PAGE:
Quantum Break is the most ambitious effort yet from Remedy, the folks behind the classic Max Payne games and the more recent Alan Wake. Like those games, it is a linear story-driven adventure with a lot of shooting. This is Remedy playing to its strengths: a strong narrative, memorable characters, and great gameplay. It’s one of those rare single-player games where everything comes together nicely to create an engaging experience.
The game begins with protagonist Jack Joyce meeting up with his old friend and scientist Paul Serene. Paul is a colleague of Jack’s brother William and together they have managed to build a working time machine. Things go horribly wrong as turning on the machine creates a fracture in time, setting off a chain of events that would ultimately lead to time stopping completely.
The event gives Jack time-based superpowers and it turns out that Paul had been working against the brothers all along. As Jack pursues Paul and his evil megacorp, Monarch Solutions, he uncovers a deeper conspiracy, meets new allies, and of course, takes down armies of bad guys.
Stories based on time travel are always tricky. Audiences eventually find loopholes and inconsistencies and Quantum Break’s time-jumping story isn’t without its problems. However, for most part, it succeeds in telling a gripping story from start to finish. There are enough twists and turns and almost every chapter ends with a cliffhanger that will keep you playing.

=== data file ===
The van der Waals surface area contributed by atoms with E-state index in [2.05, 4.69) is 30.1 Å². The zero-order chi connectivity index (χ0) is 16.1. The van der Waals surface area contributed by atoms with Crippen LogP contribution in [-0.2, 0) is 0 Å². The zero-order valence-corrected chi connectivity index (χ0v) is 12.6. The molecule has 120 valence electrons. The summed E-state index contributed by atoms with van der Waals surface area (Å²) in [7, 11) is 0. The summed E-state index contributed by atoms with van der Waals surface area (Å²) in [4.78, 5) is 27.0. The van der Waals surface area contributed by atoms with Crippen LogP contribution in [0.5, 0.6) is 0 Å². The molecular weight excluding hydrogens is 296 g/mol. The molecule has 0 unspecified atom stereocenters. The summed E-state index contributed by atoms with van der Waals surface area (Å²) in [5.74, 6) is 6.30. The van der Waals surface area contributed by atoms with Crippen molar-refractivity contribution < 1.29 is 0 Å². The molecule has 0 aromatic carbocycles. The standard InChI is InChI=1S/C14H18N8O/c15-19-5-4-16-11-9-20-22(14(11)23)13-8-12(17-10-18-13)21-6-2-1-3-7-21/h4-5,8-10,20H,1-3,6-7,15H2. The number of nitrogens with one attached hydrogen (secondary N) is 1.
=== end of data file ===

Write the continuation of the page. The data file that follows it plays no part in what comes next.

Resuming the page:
Quantum Break has always been billed as a unique blend of video game and TV show. Remedy has toyed with this idea in the past, but here it embraces it completely. The game is divided into five chapters, each punctuated by a 22-minute live action episode. These can either be streamed online or downloaded to your hard drive (warning: the download is around 75 GB). Streaming worked fine for me apart from a few instances where I got content buffering messages and eventually had to restart the stream.
The episodes themselves are surprisingly decent. They help flesh out the game’s universe and characters that aren’t a big part of the gameplay sections, but do influence the story. The production values are up there with regular network shows and the cast has some well known faces from film and TV. The acting ranges from decent to questionable at times, but in the end, it all works. The episodes are perfectly paced in relation to the gameplay chapters and are vital to understanding the full picture.
Quantum Break’s story can be complex or straightforward depending on how much you choose to invest in the game’s universe. The core story is pretty simple – there’s good guys and bad guys, and time is going to end soon. It’s your job to prevent that. However, if you stop and read the plethora of emails, diaries and notes scattered around the levels, you’ll find that it’s deeper than you’d expect.
A few vital plot points are hidden among the text and not reading these means missing out on key information. It doesn’t hamper progress, but it will certainly make you question some of the story elements. I found myself thoroughly invested in the game’s story. It feels like a Netflix series that you could either binge on or play one chapter/episode at a time.
While the game is largely a linear affair, there’s some decision-making at the end of each episode in the form of Junction Points. These are extremely short levels that let you play from the perspective of Paul Serene. Here, he must make binary decisions about how to approach a particular situation. Like Jack, Paul also has time superpowers and his include peeking into the future (not unlike Max from Life Is Strange). You can see potential outcomes of both decisions before committing to one.